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WikiLeaks founder Julian Assange and NSA whistleblower Edward Snowden depicted in this street graffiti. (Photo: Lord Jim/flickr/cc)

Snowden Speaks Out for Assange: 'If You Would Deny a Thing to Your Enemy, It Is Not a Right'

"You cannot support the prosecution of a publisher for publishing without narrowing the basic rights every newspaper relies on," says NSA whistleblower

Jon Queally

Following confirmation that the U.S. Department of Justice does have a sealed complaint against Wikileaks publisher Julian Assange—seemingly based on his work exposing the classified secrets of high-level U.S. government institutions and officials—NSA whistleblower Edward Snowden on Friday afternoon spoke out against any arrest or prosecution of the journalist, saying that one "cannot support the prosecution of a publisher for publishing without narrowing the basic rights every newspaper relies on."

Snowden's comments echoed those of other defenders of press freedoms, but carries special weight as someone, like Assange, who has sacrificed his freedom in the name of exposing the secrets of the world's powerful.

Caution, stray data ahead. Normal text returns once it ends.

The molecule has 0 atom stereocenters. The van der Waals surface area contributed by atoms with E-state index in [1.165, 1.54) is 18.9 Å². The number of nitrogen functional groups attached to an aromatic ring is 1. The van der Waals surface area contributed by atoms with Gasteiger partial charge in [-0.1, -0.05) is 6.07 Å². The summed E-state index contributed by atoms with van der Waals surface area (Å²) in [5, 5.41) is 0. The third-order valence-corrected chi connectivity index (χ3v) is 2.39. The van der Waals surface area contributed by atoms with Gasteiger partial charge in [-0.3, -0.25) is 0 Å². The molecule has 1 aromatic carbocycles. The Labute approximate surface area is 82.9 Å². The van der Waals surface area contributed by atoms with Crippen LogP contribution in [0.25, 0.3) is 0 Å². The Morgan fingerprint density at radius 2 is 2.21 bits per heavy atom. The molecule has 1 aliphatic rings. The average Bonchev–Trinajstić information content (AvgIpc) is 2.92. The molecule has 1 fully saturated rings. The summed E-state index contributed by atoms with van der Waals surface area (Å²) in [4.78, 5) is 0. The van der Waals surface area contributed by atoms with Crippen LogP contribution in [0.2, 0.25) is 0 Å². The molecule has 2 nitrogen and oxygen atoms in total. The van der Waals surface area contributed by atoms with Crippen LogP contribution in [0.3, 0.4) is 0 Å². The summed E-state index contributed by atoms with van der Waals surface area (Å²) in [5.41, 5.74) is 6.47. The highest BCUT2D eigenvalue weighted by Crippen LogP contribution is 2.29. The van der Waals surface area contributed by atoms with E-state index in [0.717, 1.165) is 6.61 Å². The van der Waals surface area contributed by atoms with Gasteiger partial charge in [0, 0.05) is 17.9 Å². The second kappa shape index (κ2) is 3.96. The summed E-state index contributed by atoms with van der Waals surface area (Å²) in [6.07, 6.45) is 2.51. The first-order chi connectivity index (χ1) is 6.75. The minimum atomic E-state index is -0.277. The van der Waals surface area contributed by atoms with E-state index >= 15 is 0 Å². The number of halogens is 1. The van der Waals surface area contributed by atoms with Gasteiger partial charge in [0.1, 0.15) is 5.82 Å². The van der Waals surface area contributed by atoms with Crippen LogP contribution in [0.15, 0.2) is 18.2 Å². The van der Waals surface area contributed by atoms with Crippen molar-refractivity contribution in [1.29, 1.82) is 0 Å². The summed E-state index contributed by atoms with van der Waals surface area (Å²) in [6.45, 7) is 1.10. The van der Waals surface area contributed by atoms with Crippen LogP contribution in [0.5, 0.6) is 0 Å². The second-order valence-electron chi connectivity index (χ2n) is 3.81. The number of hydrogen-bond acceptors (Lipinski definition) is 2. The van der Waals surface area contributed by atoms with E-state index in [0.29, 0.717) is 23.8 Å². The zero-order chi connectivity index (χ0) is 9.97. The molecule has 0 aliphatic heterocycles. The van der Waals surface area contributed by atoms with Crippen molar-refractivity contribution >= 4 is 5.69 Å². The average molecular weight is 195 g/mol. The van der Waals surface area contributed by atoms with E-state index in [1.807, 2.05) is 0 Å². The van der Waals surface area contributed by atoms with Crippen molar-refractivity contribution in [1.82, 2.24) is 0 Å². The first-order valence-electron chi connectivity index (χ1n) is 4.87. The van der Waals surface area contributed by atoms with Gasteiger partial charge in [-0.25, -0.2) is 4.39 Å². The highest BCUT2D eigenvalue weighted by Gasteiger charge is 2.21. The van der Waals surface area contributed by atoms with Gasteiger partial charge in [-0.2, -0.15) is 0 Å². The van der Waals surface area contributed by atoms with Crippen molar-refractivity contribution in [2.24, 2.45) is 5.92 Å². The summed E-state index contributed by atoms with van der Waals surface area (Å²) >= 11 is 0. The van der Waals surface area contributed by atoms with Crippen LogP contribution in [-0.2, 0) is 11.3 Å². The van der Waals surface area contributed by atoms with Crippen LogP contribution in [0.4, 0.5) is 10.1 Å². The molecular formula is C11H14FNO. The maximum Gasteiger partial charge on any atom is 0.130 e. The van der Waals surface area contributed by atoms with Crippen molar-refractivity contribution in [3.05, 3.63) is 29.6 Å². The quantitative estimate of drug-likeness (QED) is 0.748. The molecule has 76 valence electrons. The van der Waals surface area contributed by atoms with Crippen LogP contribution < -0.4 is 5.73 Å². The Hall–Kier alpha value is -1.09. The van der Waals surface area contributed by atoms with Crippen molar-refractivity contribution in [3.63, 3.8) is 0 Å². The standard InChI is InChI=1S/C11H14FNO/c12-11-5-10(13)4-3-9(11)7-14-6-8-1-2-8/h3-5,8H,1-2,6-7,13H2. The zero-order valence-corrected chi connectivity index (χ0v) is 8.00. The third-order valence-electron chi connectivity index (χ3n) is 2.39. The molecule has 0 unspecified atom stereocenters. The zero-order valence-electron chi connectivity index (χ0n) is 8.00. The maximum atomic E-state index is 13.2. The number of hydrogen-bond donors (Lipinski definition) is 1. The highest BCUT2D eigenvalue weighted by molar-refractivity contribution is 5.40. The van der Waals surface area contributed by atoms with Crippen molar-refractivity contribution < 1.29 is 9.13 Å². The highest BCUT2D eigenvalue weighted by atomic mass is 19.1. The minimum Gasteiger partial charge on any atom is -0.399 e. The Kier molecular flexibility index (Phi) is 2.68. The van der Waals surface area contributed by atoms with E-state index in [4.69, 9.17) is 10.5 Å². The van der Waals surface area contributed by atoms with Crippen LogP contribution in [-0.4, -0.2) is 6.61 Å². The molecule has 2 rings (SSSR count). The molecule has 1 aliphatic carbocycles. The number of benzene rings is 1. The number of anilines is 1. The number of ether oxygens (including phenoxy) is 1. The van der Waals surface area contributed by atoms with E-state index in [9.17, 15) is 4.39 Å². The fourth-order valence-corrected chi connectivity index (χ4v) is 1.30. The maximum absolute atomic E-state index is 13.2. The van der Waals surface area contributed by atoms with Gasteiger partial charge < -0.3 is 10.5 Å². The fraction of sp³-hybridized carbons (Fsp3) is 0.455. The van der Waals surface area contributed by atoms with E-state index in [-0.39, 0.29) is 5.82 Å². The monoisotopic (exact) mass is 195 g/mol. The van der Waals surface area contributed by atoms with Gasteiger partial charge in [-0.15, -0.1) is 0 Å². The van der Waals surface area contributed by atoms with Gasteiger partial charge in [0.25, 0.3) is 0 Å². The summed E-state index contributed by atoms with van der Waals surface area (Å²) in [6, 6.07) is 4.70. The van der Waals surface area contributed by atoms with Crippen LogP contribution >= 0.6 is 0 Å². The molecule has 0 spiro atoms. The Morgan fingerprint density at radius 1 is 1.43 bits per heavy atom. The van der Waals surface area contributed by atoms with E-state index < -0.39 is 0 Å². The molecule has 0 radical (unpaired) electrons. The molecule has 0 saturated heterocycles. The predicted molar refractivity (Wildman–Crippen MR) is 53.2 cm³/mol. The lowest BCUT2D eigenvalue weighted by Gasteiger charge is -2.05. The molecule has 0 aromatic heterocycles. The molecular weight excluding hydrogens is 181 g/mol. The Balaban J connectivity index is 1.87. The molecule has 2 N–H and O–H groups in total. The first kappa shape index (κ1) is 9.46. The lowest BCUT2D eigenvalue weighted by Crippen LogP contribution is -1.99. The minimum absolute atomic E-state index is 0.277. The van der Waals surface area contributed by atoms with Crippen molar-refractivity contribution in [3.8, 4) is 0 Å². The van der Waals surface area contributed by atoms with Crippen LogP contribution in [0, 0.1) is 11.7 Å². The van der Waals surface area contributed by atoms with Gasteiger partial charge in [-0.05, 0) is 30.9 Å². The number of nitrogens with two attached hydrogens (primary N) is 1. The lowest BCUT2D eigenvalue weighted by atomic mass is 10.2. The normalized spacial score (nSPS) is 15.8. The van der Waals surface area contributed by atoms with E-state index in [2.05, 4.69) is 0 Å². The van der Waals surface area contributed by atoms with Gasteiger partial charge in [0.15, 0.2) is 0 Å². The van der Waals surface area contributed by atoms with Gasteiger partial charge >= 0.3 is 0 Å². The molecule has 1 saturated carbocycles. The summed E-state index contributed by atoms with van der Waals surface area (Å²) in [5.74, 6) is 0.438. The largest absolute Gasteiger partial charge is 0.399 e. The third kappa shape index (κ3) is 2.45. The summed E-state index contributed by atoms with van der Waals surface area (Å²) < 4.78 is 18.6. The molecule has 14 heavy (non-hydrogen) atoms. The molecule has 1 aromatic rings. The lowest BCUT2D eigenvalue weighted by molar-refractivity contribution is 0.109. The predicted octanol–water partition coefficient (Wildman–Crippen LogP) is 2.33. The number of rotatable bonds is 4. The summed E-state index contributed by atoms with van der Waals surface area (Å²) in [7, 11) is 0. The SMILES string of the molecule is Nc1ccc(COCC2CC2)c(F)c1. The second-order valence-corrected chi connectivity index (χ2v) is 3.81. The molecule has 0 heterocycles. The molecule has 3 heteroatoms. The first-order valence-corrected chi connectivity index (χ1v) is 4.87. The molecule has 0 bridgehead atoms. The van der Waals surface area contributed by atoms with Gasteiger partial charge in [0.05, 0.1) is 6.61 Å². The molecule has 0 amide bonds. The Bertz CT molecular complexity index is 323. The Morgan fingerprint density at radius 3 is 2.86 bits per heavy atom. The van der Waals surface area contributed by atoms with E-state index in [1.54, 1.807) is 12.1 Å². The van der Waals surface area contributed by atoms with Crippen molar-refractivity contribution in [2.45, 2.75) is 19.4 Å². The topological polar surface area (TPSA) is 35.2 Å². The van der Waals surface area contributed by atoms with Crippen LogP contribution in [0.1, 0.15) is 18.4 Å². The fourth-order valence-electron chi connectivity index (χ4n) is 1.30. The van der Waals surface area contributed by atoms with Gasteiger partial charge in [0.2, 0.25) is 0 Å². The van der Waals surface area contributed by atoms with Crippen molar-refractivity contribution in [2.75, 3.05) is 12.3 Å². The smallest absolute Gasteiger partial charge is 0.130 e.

Acknowledging that many people have come to "despise" Assange over the years for a variety of reasons, Snowden declared: "If you would deny a thing to your enemy, it is not a right. What do you stand for?"

In a statement by the Freedom of the Press Foundation, where Snowden serves as board president, the group said that prosecuting Assange for the publishing activities of Wikileaks would be a "profound and incredibly dangerous threat" to press freedoms and journalism around the world.

"Whether you like Assange or hate him, the theories used in a potential Espionage Act prosecution would threaten countless reporters at the New York Times, Washington Post, and the many other news outlets that report on government secrets all the time," said Trevor Timm, FTPF's executive director. "While everyone will have to wait and see what the charges detail, it’s quite possible core First Amendment principles will be at stake in this case."


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